By THE NATION
“If it were true I would have informed [the public]. There is a procedure to remove any [military] officer. It’s not like I can use Article 44 [to order a removal],” General Prayut said in response to the rumour.
The rumour coincided with similar rumours of a possible counter coup d’etat amid uncertainty over the political situation. The nomination of Princess Ubolratana, HM King Maha Vajiralongkorn’s elder sister, as a candidate for premier was proposed by Thai Raksa Chart Party, which is allied to the powerful Shinawatra clan.
Hours after her nomination had been submitted to the Electoral Commission for approval, a royal command from the King appeared to put the brakes on her unprecedented political aspirations. The King’s command said the monarchy was above politics and described his sister’s candidacy as “highly inappropriate”.
Defence Ministry spokesman Kongcheep Tantravanich said Defence Minister Prawit Wongsuwan had insisted that there would be no counter-coup as some were speculating.
The military has 100 per cent unity and is a major institution for taking care of national security, he added.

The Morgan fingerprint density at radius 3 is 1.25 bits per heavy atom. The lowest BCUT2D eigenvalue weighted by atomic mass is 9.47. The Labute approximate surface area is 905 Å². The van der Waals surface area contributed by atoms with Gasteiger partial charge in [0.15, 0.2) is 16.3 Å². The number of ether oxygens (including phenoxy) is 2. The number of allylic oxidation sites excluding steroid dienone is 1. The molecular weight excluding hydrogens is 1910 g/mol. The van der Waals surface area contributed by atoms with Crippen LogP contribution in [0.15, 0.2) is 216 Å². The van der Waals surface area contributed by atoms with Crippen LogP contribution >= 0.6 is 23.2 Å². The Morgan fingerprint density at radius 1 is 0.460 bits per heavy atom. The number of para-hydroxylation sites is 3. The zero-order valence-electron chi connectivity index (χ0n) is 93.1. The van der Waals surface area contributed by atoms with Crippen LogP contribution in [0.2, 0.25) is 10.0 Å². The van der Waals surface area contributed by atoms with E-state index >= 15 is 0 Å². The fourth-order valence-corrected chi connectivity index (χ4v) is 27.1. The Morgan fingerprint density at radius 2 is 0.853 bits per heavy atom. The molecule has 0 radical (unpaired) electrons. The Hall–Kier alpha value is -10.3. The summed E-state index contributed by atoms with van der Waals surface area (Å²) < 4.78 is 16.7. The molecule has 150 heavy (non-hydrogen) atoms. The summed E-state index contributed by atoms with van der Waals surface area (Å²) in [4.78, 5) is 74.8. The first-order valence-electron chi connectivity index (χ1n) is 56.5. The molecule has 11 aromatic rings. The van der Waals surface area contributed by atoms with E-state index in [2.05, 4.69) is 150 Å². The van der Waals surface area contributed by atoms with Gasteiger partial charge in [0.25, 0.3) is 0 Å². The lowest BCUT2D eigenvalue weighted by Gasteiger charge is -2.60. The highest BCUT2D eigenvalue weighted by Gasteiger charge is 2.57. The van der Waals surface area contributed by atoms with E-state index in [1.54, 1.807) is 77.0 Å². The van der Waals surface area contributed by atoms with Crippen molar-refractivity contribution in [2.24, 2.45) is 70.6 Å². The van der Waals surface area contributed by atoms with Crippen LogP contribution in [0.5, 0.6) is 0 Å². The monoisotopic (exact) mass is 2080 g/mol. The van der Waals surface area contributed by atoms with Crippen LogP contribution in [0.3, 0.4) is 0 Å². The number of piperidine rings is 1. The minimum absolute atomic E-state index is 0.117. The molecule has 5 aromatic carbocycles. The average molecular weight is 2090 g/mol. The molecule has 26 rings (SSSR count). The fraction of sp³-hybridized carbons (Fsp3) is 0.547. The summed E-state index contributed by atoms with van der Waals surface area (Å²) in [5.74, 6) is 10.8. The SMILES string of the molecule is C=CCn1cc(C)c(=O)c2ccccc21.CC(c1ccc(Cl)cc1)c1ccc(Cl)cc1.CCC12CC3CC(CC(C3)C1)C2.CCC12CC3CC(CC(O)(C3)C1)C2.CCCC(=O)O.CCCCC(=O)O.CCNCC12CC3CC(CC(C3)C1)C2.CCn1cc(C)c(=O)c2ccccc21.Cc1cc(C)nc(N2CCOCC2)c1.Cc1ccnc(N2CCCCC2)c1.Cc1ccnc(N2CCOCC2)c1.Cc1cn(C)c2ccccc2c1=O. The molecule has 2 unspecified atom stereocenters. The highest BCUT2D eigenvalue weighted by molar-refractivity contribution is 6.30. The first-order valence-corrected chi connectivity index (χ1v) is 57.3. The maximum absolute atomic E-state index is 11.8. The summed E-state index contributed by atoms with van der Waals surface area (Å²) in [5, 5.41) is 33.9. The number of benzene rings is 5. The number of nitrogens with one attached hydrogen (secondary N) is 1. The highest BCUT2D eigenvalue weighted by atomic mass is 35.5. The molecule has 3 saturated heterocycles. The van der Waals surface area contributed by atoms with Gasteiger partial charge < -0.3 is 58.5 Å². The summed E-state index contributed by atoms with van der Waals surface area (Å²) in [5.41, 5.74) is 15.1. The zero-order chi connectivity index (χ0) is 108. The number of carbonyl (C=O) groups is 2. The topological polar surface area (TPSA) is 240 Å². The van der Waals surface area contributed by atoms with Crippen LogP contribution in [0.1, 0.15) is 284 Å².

Meanwhile, the assistant secretary-general of the Secretariat of the Cabinet, Savitri Chamnarnkit, yesterday filed charges with the Technology Crime Suppression Division (TCSD) against individuals alleged to have circulated a falsified junta order. Pol Colonel Siriwat Deepor, the TCSD spokesman, accepted the case and said he would set up a team to investigate and find the culprits, who may have violated Article 14(2) of the Computer Crime Act.
The Article states that those involved in importing false computer data to a computer system that is likely to damage the country’s security or cause panic among the public shall be subject to imprisonment for not more than five years or a fine of not more than Bt100,000 or both.
The false order, which indicated that active post commanders of the Army, Navy and Air Force were to be removed, had spread on social network platforms during the weekend.
It also claimed the transfers were royally approved and promulgated in the Royal Gazette.
In a related development, the National Council for Peace and Order set up a war room to closely monitor current movements that could instigate chaos in the country, a junta source said.